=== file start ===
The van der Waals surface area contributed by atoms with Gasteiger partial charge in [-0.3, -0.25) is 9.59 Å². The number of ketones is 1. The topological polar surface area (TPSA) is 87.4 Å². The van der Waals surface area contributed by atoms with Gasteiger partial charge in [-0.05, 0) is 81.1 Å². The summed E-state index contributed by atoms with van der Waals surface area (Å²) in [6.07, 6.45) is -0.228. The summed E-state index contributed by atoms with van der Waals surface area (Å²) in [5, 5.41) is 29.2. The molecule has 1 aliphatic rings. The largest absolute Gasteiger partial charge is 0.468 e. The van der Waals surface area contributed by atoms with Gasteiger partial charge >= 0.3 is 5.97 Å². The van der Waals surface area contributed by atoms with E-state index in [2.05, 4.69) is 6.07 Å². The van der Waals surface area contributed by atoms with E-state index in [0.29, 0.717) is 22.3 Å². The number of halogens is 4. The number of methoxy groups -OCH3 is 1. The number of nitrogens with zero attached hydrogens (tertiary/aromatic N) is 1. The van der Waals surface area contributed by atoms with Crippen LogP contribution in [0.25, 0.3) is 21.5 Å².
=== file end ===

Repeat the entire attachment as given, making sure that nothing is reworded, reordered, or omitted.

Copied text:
The van der Waals surface area contributed by atoms with Gasteiger partial charge in [-0.3, -0.25) is 9.59 Å². The number of ketones is 1. The topological polar surface area (TPSA) is 87.4 Å². The van der Waals surface area contributed by atoms with Gasteiger partial charge in [-0.05, 0) is 81.1 Å². The summed E-state index contributed by atoms with van der Waals surface area (Å²) in [6.07, 6.45) is -0.228. The summed E-state index contributed by atoms with van der Waals surface area (Å²) in [5, 5.41) is 29.2. The molecule has 1 aliphatic rings. The largest absolute Gasteiger partial charge is 0.468 e. The van der Waals surface area contributed by atoms with Gasteiger partial charge >= 0.3 is 5.97 Å². The van der Waals surface area contributed by atoms with E-state index in [2.05, 4.69) is 6.07 Å². The van der Waals surface area contributed by atoms with E-state index in [0.29, 0.717) is 22.3 Å². The number of halogens is 4. The number of methoxy groups -OCH3 is 1. The number of nitrogens with zero attached hydrogens (tertiary/aromatic N) is 1. The van der Waals surface area contributed by atoms with Crippen LogP contribution in [0.25, 0.3) is 21.5 Å².